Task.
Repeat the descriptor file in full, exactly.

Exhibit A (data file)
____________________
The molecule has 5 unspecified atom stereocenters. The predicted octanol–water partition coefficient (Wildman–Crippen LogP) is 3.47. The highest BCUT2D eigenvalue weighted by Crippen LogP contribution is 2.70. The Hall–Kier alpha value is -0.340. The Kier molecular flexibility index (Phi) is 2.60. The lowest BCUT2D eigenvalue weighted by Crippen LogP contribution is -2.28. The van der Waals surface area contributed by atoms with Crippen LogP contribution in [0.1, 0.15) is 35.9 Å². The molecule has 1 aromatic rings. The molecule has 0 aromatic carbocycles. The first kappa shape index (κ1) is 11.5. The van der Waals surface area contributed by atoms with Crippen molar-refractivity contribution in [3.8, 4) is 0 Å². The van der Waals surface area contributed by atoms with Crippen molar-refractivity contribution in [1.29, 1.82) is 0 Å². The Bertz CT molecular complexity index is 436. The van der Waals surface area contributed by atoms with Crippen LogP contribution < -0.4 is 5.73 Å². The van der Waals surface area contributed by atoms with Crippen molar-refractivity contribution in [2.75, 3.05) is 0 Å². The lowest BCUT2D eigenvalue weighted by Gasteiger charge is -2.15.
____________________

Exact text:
The molecule has 5 unspecified atom stereocenters. The predicted octanol–water partition coefficient (Wildman–Crippen LogP) is 3.47. The highest BCUT2D eigenvalue weighted by Crippen LogP contribution is 2.70. The Hall–Kier alpha value is -0.340. The Kier molecular flexibility index (Phi) is 2.60. The lowest BCUT2D eigenvalue weighted by Crippen LogP contribution is -2.28. The van der Waals surface area contributed by atoms with Crippen LogP contribution in [0.1, 0.15) is 35.9 Å². The molecule has 1 aromatic rings. The molecule has 0 aromatic carbocycles. The first kappa shape index (κ1) is 11.5. The van der Waals surface area contributed by atoms with Crippen molar-refractivity contribution in [3.8, 4) is 0 Å². The van der Waals surface area contributed by atoms with Crippen molar-refractivity contribution in [1.29, 1.82) is 0 Å². The Bertz CT molecular complexity index is 436. The van der Waals surface area contributed by atoms with Crippen LogP contribution < -0.4 is 5.73 Å². The van der Waals surface area contributed by atoms with Crippen molar-refractivity contribution in [2.75, 3.05) is 0 Å². The lowest BCUT2D eigenvalue weighted by Gasteiger charge is -2.15.